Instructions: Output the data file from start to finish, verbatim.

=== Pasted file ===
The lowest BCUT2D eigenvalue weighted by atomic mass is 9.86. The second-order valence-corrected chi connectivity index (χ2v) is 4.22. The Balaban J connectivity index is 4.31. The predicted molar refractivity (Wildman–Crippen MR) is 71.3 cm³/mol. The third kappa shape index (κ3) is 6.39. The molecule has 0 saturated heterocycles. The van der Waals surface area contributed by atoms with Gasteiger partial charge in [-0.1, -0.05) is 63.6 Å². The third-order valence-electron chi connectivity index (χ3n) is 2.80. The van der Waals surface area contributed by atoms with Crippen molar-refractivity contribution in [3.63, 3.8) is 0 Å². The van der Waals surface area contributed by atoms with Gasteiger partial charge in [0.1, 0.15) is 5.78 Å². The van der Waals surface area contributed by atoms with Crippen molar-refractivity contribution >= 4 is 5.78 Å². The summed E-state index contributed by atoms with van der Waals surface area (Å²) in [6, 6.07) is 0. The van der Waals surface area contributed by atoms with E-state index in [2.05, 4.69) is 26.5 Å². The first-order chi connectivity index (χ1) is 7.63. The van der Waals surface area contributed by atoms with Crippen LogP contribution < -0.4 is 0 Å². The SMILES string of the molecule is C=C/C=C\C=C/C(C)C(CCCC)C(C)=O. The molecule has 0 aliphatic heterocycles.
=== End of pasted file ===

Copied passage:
The lowest BCUT2D eigenvalue weighted by atomic mass is 9.86. The second-order valence-corrected chi connectivity index (χ2v) is 4.22. The Balaban J connectivity index is 4.31. The predicted molar refractivity (Wildman–Crippen MR) is 71.3 cm³/mol. The third kappa shape index (κ3) is 6.39. The molecule has 0 saturated heterocycles. The van der Waals surface area contributed by atoms with Gasteiger partial charge in [-0.1, -0.05) is 63.6 Å². The third-order valence-electron chi connectivity index (χ3n) is 2.80. The van der Waals surface area contributed by atoms with Crippen molar-refractivity contribution in [3.63, 3.8) is 0 Å². The van der Waals surface area contributed by atoms with Gasteiger partial charge in [0.1, 0.15) is 5.78 Å². The van der Waals surface area contributed by atoms with Crippen molar-refractivity contribution >= 4 is 5.78 Å². The summed E-state index contributed by atoms with van der Waals surface area (Å²) in [6, 6.07) is 0. The van der Waals surface area contributed by atoms with E-state index in [2.05, 4.69) is 26.5 Å². The first-order chi connectivity index (χ1) is 7.63. The van der Waals surface area contributed by atoms with Crippen LogP contribution < -0.4 is 0 Å². The SMILES string of the molecule is C=C/C=C\C=C/C(C)C(CCCC)C(C)=O. The molecule has 0 aliphatic heterocycles.